Origins: South of France, Provence (this is a grape which can be used in Chateauneuf Du Pape). Sometimes called Oeillade Blanche (not related to Oeillade Noir which Jeff has already), Aragnan and Milhaud Blanc. In 2011 only 1 ha was being grown, that in Provence.

Bunches: average sized, compact, long stems with small to medium grapes which start a yellowy green and develop a pink tinge by maturity. Leaves have 5 distinct lobes with marked teeth

Growing: Late budding, vigorous, ripens at a normal rate. Quite hardy against disease but prone to mites.

Wine: usually blended with others, often in rosé wine, aromatic.

  • Olivette Blanche

Origins: Unknown though likely southern France, not related to Olivette Noire. Sometimes called Servan Olivet or Rognon. One advantage of Olivette Blanche is that the flowers are female so it is a handy variety to plant amongst others which are dominated by male flowers. Only 1,8ha are known to be planted so this is a coup for Jeff.

Bunches: average sized, straight rather than conical in shape. Stalks stay green. Irregular sized and shaped grapes which can grow big. Greeny yellow in colour and fleshy. Leaves are 5 lobed though these are not distinct V shaped sinuses help to distinguish it.

Growing: Average budding, vigour and ripening. Sensitive to coulure and millerandage (meaning some berries don’t develop in the bunches).

Wine: As a result of its irregular growth this is not an easy grape to prune and train so it has become little grown.

  • Servant

Servan

Origins: Probably Languedoc. Sometimes confused with Le Gros Vert which is a different grape. Also known as Servan, Colombal and Nonay. Only 75ha remain in the Hérault (there used to be more than 4,000ha) with another 50ha in Italy.

Bunches: Average to big in size with grapes which have quite thin skins and turn slightly pinkish on maturity. The grapes are quite fleshy. Leaves have 5 distinct lobes and deep sinuses.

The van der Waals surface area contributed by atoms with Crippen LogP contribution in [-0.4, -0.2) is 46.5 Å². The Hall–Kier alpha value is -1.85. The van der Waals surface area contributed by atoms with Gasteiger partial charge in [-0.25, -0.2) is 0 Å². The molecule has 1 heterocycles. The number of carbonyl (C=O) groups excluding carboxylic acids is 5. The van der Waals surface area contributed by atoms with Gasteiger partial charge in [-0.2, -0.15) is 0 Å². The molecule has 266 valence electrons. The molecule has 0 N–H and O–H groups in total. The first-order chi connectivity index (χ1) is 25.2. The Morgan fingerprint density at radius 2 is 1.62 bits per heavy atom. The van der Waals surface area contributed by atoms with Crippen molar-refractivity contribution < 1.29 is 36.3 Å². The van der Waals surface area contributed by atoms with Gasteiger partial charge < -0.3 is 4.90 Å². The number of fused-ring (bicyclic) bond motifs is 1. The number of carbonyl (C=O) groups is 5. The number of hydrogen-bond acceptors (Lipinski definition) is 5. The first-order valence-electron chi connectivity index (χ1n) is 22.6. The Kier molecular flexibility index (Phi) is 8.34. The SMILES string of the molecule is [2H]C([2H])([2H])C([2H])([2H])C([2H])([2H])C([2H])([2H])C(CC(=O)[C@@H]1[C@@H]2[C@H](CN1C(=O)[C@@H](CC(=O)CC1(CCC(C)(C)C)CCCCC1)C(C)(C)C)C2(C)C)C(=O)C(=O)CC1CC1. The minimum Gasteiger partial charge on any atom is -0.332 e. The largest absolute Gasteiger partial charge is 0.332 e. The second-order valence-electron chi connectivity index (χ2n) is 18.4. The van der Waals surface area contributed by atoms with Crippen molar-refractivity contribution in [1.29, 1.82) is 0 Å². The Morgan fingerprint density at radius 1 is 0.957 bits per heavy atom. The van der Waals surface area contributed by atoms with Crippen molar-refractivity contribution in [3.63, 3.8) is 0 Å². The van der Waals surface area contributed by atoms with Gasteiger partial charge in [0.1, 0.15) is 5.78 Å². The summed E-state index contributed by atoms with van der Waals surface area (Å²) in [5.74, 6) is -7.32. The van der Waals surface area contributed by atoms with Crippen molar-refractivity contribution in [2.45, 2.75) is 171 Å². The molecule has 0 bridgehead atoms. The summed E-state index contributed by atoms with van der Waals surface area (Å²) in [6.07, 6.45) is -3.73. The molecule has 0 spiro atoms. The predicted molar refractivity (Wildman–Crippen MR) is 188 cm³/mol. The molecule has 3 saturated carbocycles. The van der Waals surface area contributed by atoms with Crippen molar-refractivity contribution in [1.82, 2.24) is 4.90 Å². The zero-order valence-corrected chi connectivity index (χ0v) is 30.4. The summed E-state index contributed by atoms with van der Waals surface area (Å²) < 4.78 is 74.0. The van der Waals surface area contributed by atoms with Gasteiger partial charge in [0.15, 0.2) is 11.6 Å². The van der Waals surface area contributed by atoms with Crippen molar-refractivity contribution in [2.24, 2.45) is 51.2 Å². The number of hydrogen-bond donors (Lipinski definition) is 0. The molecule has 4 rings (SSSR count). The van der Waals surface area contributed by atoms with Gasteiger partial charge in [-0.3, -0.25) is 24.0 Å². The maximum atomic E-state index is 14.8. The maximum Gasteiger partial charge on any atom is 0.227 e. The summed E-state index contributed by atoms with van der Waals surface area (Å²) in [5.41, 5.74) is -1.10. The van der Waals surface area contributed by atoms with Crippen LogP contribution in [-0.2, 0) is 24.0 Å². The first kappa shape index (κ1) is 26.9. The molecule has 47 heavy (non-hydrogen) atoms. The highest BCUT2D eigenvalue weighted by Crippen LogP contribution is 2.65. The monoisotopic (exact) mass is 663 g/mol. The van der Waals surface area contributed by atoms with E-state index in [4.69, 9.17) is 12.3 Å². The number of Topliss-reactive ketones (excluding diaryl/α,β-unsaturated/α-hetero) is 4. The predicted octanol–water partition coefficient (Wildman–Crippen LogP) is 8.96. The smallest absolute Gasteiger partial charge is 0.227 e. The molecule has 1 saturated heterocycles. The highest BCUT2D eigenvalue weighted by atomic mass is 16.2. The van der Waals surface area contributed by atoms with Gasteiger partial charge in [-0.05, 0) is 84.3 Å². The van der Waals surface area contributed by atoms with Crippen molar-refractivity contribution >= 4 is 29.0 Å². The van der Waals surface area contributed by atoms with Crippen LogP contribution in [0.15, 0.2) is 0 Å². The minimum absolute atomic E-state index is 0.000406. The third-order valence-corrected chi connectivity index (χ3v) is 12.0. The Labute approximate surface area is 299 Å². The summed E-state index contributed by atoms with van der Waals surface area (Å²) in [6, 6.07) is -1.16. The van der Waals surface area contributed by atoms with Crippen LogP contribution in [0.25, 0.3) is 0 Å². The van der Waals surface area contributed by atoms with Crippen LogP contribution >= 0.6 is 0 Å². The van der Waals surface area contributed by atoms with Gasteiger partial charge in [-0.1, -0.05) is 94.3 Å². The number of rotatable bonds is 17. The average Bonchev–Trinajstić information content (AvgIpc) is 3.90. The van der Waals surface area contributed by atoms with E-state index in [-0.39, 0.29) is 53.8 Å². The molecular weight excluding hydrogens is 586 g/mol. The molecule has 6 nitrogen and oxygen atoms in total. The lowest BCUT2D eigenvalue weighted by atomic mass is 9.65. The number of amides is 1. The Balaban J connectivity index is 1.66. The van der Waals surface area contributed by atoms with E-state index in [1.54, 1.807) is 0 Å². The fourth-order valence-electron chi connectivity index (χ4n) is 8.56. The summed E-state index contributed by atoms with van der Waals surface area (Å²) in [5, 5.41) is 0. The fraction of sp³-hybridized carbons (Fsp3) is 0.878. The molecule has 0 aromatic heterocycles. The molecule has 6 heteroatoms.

Growing: Budding is normal, ripening later than average. Vigorous growth and as the vine ages it starts to grow lots of grapillons (side bunches). Quite a vulnerable variety, prone to millerandage, mildew, oidium and does not like the soil to be too dry.

Wine: Neutral, lasts well (The name Servan means conserves)

  • Terret

Origins: Languedoc. There are different types and Jeff has these in Peilhan vineyard too; Terret Bourret or gris and Terret Monstre or blanc. Another variety used in making Chateauneuf Du Pape and other Rhone wines. This variety has doubled in surface area in the Languedoc in the last 50 years.

Terret_blanc

Terret Blanc, from wikimedia

Bunches: Average to big in size, the bunches develop in a pyramid shape and are compact. Grapes can be round, thick skinned and juicy. The leaves tend to redden in early autumn. Leaves are fairly compact the top 4 lobes looking like one large one.

Growing: Late budding and vigorous. Prone to mildew and oidium as well as vers de la grappe. Can get sunburned easily.

Wine: Fresh, light, dry and aromatic.

Reds

  • Aramon

Origins: Probably Languedoc. Used to be planted all over the region, one of its names was Pisse-vin because it is the most fertile of all grapes and produces large quantities of low alcohol wine. This was the grape which made most of the wine given to troops in the French Army in World War 1 as well as sold to the ordinary people of Paris. There were over 150,000ha in 1958 now there are only 2,260ha.

Bunches: Conical shaped and very big, weighing 400-600 grammes even over 1kg. The grapes are also large in size, spherical and very juicy with thin skins meaning the grapes can burst open if not handled carefully. Leaves are thin and 3 lobed

Growing: Early budding but average ripening dates. Sensitive to mildew but can resist oidium. Also vulnerable to mites, vers de la grappe and fungal problems.

Wine: Fairly neutral with little colour if allowed to grow unchecked. With careful pruning and green harvesting the wine can be fresh and juicy.

  • Grand Noir De La Calmette

Origins: This is a cross, made in 1855, of Petit Bouschet and Aramon, bears some resemblance to Piqupoul Noir which is also a cross of Petit Bouschet. It has almost disappeared so these few vines are a real rarity, now only 0,4ha in the whole of France though there are 1,000ha in Portugal and more around the New World. Also called Gros Noir and Sumo tinto.

Grand Noir

Bunches: Average to big in size, cylindrical in shape with short, woody stalks. The grapes are average in size but some bunches are prone to undeveloped green berries. The skins are quite thick and a rich purple. The juice is quite sweet and reddish as are the pips. Leaves have 5 lobes with prominent teeth and look long.

Growing: Very late budding, vigorous in growth, normal maturity. A little sensitive to oidium, less so to mildew. Hates frosts.

Wine: Low alcohol and ages quite quickly.